120 years ago today, the Dow Jones Industrial Average was officially launched by Charles Dow, with twelve industrial-related company stocks at an average price of 40.98. Since then the Index has rallied an impressive 43,460%, with only General Electric remaining in the now 30-stock index; industrials continue to dominate the weighting at just under 20%.
Sticking with record breaking, in the Middle East’s largest bond sale so far, Qatar announced a USD 9bn deal; the sovereign's first issuance in five years. The order book was unsurprisingly heavily oversubscribed, at ~2.6 times.
We have been long term supporters of the sovereign's paper, not only do the issues trade at very attractive levels, but the country's financial and external metrics remain robust, especially in the face of recent low oil prices. The country has one of the lowest fiscal breakeven oil prices at USD 52.4pb (IMF) and has come on in leaps and bounds in diversifying away from the hydrocarbon sector, with only ~36% of Nominal GDP in 2015 derived from the sector (from ~50% in 2014). The country’s growth also remains strong, at 3.6% last year, despite the sharp fall in hydrocarbon prices and is the also the “richest” country in the world with ~$140k GDP (PPP) per capita. As regular readers know, Stratton Street’s Net Foreign Asset Model (NFA) assigns the country a 7 star rating, which our model projects will remain as such beyond 2020.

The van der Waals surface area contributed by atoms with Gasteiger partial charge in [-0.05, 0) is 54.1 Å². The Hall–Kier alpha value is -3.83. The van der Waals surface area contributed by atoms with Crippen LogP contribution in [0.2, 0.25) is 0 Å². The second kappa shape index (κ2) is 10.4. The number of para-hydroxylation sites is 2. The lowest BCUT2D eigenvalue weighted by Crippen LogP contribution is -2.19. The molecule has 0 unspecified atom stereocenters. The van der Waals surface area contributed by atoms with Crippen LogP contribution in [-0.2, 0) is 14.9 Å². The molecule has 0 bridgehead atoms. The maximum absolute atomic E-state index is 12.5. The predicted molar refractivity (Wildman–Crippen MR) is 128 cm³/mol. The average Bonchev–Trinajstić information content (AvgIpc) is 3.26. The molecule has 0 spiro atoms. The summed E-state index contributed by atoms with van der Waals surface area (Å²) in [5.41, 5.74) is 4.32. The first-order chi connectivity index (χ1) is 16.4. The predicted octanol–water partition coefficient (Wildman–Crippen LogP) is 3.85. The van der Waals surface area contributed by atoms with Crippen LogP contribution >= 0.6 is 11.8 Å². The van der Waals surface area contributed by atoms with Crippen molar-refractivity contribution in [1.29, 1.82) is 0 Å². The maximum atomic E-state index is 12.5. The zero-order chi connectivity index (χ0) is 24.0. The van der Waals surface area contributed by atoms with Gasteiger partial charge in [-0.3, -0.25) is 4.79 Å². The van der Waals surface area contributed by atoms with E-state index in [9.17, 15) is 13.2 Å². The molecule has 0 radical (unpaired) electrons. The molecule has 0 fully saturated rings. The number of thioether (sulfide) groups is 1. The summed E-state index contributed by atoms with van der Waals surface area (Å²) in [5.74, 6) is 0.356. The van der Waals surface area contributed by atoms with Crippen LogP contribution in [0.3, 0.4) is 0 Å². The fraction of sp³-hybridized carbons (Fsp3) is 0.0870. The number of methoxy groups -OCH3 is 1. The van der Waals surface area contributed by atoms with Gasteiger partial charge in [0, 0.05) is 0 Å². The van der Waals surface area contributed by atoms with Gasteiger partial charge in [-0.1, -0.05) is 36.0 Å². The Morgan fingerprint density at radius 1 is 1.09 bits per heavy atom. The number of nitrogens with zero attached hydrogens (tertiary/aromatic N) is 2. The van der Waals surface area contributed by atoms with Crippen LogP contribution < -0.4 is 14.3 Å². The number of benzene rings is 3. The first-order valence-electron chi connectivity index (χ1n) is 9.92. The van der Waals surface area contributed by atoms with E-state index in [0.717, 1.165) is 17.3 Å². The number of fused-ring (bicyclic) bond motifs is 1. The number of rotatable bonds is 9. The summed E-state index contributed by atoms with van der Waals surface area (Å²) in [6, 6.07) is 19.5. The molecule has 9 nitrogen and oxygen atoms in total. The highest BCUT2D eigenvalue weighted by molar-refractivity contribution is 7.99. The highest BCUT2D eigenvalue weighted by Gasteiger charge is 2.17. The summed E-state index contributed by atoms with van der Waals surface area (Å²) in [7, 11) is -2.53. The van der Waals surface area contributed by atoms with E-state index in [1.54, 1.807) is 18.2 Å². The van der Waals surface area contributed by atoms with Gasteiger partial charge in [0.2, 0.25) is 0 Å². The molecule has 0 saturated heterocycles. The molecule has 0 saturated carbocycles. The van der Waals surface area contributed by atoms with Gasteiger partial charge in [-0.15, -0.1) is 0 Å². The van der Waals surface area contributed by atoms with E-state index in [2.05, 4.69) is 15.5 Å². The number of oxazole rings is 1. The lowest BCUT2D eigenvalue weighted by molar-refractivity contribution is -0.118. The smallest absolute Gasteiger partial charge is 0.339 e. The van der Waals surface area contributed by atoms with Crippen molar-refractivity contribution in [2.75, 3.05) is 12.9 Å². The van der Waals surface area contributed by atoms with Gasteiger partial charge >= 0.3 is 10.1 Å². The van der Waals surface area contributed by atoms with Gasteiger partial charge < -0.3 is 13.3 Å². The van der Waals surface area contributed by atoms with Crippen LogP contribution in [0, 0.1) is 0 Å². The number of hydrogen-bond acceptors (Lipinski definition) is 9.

The new issues are rated Aa2/AA; Moody’s, the rating agency with the most conservative oil price assumptions this year, affirmed Qatar’s Aa2 rating last month, however, downgraded regional peers for example Oman. The deal was made up of three tranches, 5, 10 and 30 years; issued at +120bps, +150bps and +210bps over Treasuries, respectively. To give some perspective of how attractive these issues are, using Stratton Street’s Relative Value model, we calculate that the 30 year, which yields 4.6%, is currently 19% undervalued, after its ~2.5 point rally post issue. Whereas South Korea‘s Aa2 30yr benchmark trades at a very tight spread of +37bps, which we calculate is 10% overvalued, and yields only 1.4%; we therefore see a lot of value in Qatar at these levels.
Speaking of oil prices, Brent breached the $50 level for the first time this year. News that US stockpiles have fallen for the eleventh straight week held crude prices at around $50, as did news that Nigeria has cut production to a 20-year low. This news should no doubt remain supportive of the Gulf region and the new issue pipeline, where we look to Saudi Arabia’s impending announcement.